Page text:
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Demand Revisions: Will there be another hard Winter?

Aug. 13, 2021

The resurgence of the COVID infection rates due to variants in both East and West of Suez markets have again put significant uncertainty on the pace of global crude demand recovery, including forecasts made by oil industry players. 

The IEA made the news this week as the organization cuts its year-on-year oil demand increase in 2021 to 5.3 million b/d but raise the figure for 2022 to 3.2 million b/d.  In its monthly report, the growth projection for the 2H of 2021 has been downgraded more sharply by 500,000 b/d, as new COVID19 restrictions imposed in several major oil consuming countries, particularly in Asia, look set to reduce mobility and oil use.  OPEC, on the other hand, has sticked to its previous prediction of a strong demand recovery in 2021 with further growth in 2022, but noted that “numerous challenges remain that could easily dampen this momentum”.

According to JBC Energy’s latest crude oil demand forecasts which was adjusted down by 863,000 b/d on average for the rest of the year, global crude demand is expected to grow by 1.7 million b/d in August and settle at 81.7 million b/d on average for the rest of the year.  Taking into consideration the gradual increase of 400,000 b/d by OPEC+ per month, crude balance is projected to remain in deficit by 2.8 million b/d this month and on average at a deficit of 849,000 b/d in Q4 2021.  The tighten global crude balance will also result further inventory drawdowns, especially for floating storages.  Based on our calculation, we expect nine VLCC floating storages to unwind in the next two months, representing all previous built to return to the trading fleet by the end of September.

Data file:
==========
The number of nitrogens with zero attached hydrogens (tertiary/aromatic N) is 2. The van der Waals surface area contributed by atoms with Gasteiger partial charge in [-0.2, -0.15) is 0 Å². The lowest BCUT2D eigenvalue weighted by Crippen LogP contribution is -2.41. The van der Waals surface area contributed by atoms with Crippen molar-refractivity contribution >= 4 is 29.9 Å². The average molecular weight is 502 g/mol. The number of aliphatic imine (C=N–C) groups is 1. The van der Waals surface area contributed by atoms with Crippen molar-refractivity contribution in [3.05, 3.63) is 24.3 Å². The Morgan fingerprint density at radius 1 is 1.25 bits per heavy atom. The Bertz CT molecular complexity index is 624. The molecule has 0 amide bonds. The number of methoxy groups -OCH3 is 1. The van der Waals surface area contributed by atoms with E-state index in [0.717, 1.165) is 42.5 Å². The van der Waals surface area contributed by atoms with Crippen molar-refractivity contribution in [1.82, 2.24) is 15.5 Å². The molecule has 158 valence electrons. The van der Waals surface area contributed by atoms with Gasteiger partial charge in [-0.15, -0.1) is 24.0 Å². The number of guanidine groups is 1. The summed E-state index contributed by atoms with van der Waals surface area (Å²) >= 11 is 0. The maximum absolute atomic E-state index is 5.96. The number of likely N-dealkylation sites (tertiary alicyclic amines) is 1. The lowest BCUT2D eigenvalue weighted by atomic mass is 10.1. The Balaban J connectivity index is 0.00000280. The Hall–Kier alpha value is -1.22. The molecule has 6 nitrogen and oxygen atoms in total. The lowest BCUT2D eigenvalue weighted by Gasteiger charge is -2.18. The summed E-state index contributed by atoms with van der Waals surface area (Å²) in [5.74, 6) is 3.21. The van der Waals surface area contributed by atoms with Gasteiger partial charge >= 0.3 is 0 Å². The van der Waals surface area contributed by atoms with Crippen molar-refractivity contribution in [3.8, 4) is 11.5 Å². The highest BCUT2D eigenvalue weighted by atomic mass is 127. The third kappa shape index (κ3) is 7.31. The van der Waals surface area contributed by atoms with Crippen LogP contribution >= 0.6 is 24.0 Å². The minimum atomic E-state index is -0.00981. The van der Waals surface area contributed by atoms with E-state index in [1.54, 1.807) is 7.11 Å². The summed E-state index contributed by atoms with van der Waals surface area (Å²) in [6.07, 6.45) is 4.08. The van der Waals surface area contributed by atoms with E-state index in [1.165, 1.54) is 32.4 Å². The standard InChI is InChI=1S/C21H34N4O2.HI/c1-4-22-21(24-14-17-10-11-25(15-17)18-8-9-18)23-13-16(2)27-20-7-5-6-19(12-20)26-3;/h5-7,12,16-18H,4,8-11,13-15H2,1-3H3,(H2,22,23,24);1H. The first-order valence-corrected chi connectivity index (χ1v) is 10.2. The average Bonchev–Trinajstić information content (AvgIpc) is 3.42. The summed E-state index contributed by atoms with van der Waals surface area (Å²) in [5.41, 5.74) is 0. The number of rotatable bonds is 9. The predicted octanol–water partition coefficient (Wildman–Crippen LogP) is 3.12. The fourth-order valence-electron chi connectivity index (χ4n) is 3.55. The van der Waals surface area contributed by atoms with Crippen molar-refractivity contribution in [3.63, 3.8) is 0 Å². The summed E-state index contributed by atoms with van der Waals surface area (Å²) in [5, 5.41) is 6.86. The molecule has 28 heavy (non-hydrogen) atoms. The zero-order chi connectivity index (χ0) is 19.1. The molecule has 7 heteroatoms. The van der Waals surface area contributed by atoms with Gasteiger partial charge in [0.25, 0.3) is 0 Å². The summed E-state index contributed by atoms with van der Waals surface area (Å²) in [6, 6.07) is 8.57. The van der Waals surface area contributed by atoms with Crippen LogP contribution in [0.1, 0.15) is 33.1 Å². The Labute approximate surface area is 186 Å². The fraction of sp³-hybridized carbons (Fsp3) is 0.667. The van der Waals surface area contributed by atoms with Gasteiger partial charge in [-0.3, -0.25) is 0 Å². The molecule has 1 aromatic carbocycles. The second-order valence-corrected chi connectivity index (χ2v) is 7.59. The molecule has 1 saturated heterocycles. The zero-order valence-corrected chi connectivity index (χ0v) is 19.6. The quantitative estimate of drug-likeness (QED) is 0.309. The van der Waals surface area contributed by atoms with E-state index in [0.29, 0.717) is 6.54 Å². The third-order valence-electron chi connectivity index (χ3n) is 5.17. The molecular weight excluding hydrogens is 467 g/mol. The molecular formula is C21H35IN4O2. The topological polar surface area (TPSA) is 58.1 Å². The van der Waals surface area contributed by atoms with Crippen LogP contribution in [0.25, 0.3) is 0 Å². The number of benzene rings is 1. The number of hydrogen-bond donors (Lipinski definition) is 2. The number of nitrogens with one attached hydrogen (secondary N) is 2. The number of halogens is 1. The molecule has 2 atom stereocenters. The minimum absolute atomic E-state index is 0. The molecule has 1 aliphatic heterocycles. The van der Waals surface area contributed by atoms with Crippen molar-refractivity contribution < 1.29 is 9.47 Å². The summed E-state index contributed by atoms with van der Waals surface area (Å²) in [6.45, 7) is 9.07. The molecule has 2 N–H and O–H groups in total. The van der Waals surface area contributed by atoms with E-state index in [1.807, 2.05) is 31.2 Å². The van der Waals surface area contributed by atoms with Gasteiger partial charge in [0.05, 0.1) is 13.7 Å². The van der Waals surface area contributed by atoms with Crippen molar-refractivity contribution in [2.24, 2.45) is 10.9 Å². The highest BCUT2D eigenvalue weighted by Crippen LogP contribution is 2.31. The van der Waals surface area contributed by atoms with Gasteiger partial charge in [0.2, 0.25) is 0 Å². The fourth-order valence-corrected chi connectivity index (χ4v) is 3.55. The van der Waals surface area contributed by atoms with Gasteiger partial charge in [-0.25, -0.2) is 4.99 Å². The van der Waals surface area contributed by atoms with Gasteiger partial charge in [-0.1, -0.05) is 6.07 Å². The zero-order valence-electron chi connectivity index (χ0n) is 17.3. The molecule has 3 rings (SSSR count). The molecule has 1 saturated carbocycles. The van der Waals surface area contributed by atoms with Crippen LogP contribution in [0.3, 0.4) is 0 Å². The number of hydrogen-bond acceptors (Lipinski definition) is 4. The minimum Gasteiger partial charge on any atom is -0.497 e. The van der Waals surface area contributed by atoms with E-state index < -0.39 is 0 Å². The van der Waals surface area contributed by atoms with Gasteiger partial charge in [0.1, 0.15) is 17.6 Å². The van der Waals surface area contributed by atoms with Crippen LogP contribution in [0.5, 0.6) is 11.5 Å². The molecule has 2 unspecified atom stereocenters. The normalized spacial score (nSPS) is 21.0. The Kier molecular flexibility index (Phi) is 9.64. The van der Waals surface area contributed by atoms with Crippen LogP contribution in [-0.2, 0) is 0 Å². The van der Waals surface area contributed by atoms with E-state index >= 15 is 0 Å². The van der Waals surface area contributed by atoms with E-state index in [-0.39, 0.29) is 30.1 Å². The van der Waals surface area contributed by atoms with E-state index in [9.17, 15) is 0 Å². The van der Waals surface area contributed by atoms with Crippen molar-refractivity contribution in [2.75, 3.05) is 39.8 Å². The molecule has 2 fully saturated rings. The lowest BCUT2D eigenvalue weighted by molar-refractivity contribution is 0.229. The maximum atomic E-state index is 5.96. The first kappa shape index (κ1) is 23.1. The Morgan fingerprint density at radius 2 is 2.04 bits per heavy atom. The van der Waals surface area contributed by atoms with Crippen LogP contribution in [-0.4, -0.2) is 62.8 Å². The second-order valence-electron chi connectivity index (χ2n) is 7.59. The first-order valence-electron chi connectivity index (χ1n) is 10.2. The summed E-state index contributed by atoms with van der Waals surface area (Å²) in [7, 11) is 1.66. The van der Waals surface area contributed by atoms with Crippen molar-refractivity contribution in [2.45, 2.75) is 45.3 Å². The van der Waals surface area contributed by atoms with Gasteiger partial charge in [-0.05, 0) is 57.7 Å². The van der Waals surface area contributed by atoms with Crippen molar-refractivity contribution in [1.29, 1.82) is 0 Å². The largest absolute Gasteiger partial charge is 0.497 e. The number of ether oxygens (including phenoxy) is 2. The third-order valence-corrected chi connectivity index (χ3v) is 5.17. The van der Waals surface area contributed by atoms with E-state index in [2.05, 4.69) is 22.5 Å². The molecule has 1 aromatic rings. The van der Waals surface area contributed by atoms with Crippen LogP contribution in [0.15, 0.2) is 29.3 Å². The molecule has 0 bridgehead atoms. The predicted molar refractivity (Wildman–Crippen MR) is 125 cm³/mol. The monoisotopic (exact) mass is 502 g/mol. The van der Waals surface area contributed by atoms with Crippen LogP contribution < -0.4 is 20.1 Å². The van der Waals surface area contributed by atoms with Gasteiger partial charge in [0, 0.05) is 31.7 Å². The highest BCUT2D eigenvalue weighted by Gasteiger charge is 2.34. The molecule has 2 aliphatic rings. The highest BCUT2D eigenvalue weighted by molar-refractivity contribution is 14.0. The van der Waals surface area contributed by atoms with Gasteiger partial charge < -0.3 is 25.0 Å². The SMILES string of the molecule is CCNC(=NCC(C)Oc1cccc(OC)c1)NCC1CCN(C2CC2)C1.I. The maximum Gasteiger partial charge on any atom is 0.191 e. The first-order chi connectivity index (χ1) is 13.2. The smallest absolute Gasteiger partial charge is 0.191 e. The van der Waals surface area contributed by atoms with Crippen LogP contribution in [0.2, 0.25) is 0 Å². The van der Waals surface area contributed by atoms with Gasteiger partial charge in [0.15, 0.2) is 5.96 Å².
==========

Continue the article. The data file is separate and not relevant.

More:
While a strong oil and tanker demand is expected in the upcoming months, the substantial vessel supply imbalance including floating storage unwinding and remarkably low tanker deletions will cap the upward momentum in DPP tanker freight rates.  For the VLCC sector, we expect the benchmark TD3C to stay weak in August and September, before firming to the WS 40s in the winter.

You can read more in-depth analysis on oil and tanker market fundamentals in our upcoming Mid-Year Update, publishing in August.

Figure 1 – Global Crude Oil Balance

Source: JBC Energy, McQuilling Services